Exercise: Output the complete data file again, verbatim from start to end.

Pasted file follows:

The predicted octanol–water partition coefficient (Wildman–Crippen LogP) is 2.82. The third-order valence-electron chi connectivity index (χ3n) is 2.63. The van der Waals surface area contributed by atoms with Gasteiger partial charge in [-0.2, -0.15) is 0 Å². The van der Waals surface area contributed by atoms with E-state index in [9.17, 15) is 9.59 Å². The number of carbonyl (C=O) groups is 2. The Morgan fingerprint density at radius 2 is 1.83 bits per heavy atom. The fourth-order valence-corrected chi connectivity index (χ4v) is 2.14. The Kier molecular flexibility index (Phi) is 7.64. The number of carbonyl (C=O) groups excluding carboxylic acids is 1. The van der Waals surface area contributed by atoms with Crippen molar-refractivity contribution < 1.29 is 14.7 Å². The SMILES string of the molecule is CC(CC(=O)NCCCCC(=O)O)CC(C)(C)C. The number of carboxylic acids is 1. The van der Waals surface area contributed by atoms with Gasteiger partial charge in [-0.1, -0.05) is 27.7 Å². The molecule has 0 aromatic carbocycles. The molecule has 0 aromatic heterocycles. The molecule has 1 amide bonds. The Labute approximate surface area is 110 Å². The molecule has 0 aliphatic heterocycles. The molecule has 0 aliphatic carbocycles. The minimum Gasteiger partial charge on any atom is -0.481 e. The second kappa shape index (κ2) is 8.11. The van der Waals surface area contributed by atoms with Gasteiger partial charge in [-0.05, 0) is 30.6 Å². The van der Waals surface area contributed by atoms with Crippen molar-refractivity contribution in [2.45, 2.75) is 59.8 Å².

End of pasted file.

The predicted octanol–water partition coefficient (Wildman–Crippen LogP) is 2.82. The third-order valence-electron chi connectivity index (χ3n) is 2.63. The van der Waals surface area contributed by atoms with Gasteiger partial charge in [-0.2, -0.15) is 0 Å². The van der Waals surface area contributed by atoms with E-state index in [9.17, 15) is 9.59 Å². The number of carbonyl (C=O) groups is 2. The Morgan fingerprint density at radius 2 is 1.83 bits per heavy atom. The fourth-order valence-corrected chi connectivity index (χ4v) is 2.14. The Kier molecular flexibility index (Phi) is 7.64. The number of carbonyl (C=O) groups excluding carboxylic acids is 1. The van der Waals surface area contributed by atoms with Crippen molar-refractivity contribution < 1.29 is 14.7 Å². The SMILES string of the molecule is CC(CC(=O)NCCCCC(=O)O)CC(C)(C)C. The number of carboxylic acids is 1. The van der Waals surface area contributed by atoms with Gasteiger partial charge in [-0.1, -0.05) is 27.7 Å². The molecule has 0 aromatic carbocycles. The molecule has 0 aromatic heterocycles. The molecule has 1 amide bonds. The Labute approximate surface area is 110 Å². The molecule has 0 aliphatic heterocycles. The molecule has 0 aliphatic carbocycles. The minimum Gasteiger partial charge on any atom is -0.481 e. The second kappa shape index (κ2) is 8.11. The van der Waals surface area contributed by atoms with Gasteiger partial charge in [-0.05, 0) is 30.6 Å². The van der Waals surface area contributed by atoms with Crippen molar-refractivity contribution in [2.45, 2.75) is 59.8 Å².